The business community is currently grappling with the shortages in the labor market. This also applies to small and medium-sized enterprises (SMEs). Moreover, our rapidly changing world is also demanding a different, digitalized way of manufacturing.
“The Netherlands is in the top 5 most innovative countries,” says Thijs Dorssers, manager at Holland Robotics. “However, in terms of robotization, in other words, its integration and the number of robots per working Dutch citizen, we are not even in the top 10. While such an integrated industrialized system, in which vision technology, robotics and motion control are all cleverly linked together, is precisely what companies also stand to benefit the most from.”
By integrating their digital processes, companies are not only able to solve the dire staff shortages, but also improve their production processes. For example, according to Dorssers, robots and cobots, as in collaborative robots, can take all kinds of tasks off the hands of workers in sectors where they are already very short-handed. Especially when it involves – literally – doing the dirty work and performing heavy and boring, repetitive tasks.
Two year payback period
Still, according to Charlotte de Jong, event manager of Vision, Robotics & Motion, digitalization remains a bit “too far removed from their comfort zone” for SMEs.
For his part, Dorssers also sees in actual practice that although companies realize that they have to take steps in this direction, they often still find it difficult to do that. According to Dorssers, this hesitation has to do with the costs on the one hand, and the lack of expertise on the other. “Companies have the impression that it is all extremely expensive, while they also lack knowledge about what options are possible. They don’t know what the added value is of making such an investment.”
Companies should therefore not be fixated on the costs, but should look at the business case, Dorssers believes. “In actual practice, you can see that by using robotization, you will recoup the costs within 1 to 2 years,” he says. “Then it’s a no-brainer for companies to then go ahead and robotize.”
However, a prerequisite for taking a step with automation is that companies should have their basic digitalization in good order, such as office processes and digital administration, Dorssers warns. “Take the implementation of a robot. If you have not organized your basic digitalization properly, then there is no point in buying a robot. It will soon be left to languish in a corner.”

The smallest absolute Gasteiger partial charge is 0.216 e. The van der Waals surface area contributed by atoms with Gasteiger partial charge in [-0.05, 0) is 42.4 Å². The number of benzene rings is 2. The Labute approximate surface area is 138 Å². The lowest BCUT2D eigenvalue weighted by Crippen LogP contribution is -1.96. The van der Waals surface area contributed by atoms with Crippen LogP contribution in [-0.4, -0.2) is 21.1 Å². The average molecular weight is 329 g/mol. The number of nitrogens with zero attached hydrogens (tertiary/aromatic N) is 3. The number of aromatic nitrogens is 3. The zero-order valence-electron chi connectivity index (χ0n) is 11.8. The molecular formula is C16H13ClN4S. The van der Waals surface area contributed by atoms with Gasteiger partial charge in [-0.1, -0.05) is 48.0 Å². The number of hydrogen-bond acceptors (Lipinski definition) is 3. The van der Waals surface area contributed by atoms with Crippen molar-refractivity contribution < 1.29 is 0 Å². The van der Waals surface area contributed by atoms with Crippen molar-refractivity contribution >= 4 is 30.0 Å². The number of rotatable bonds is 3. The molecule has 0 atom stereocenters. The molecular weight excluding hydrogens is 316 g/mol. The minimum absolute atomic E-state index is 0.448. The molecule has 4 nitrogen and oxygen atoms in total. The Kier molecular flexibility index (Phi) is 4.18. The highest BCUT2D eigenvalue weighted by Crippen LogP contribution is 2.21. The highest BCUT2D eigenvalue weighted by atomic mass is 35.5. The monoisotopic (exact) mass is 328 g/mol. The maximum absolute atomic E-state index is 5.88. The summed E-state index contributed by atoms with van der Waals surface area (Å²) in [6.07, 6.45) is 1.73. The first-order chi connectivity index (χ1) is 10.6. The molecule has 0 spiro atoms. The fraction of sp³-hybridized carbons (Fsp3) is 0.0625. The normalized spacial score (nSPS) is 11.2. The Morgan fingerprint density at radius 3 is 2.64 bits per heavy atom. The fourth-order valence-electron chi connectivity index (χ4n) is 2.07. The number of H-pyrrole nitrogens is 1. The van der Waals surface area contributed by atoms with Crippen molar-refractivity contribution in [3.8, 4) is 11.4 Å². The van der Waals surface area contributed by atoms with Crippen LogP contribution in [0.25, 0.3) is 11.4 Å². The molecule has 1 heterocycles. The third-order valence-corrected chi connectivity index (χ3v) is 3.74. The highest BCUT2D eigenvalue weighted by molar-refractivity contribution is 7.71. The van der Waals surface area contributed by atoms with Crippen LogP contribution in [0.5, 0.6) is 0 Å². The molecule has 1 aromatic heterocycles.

For companies active in sectors such as metal, machine and equipment construction, chemistry, pharmaceuticals and plastics, as well as agriculture, food and horticulture, there are plenty of opportunities and ways to benefit from integrated systems. In the last five years, for example, major digitalization efforts have been underway in the logistics sector, and in recent years significant steps forward have also been made in the agricultural sector.
De Jong: “For example, robots are used to grow asparagus, weed and cut the leaves of tomato plants so they are able to grow better. Drones are also used to fly over forest areas to see which trees need to be replaced. It’s very impressive to see what’s all possible these days!”
While some sectors are already well on their way with the digitalization of their processes, developments in other sectors are just getting off to a slow start.For example, healthcare, where experiments are already being carried out with ‘robot cuddlers’ to alleviate loneliness, far more is possible. The hospitality sector, which, like healthcare, is currently facing severe staff shortages, also stands to benefit from the use of robots.
De Jong: “At the moment that is a serious problem. Sometimes restaurants even have to close their doors because they can’t find enough people. Digitalized systems are is already being used for taking orders.”
Although for the hospitality sector, providing people with good hospitality will always come first, Dorssers says you could also use robotics there to support human staff. “You’re dealing with a lot of repetitive actions there that we’re already familiar with from the food sector. On the front-end, hospitality must remain a priority, but you could automate a lot more on the back-end. Like clearing tables or as an extra help for the waiters. You sometimes see waiters walking back and forth with a heavy tray full of plates and glasses. Those kinds of tasks could very easily be taken over by a serving robot.”
Knowledge alongside actual practice
Although the trade fair is primarily aimed at SMEs working in the logistics, agro, industry and healthcare sectors, the Vision, Robotics & Motion 2022 trade fair definitely has something for everyone.
Several lectures are scheduled, including on robotics, and there are workshops devoted to deep learning and modular design. Two demo plazas have also been set up, where visitors can experience how the showcased innovations actually work. De Jong: “This will enable SMEs to imagine how they could use these themselves to improve their processes.”
From vision and optics, robotics and motion control to machine learning and data science solutions: at the Vision, Robotics & Motion 2022 trade fair, participants can gather information, find inspiration, see solutions and connect with suppliers. In addition, use cases and examples from other SMEs will also be shown.
Dorssers: “The trade fair brings together all of the knowledge available in the Netherlands concerning integrated industrialized systems, as well as the products in that area that are currently for sale. Participants can see what is already possible in the field of automation right now. So that they can implement it tomorrow in their company.”
The Vision, Robotics & Motion 2022 trade fair will take place on June 8 and 9 in the Brabanthallen in Den Bosch.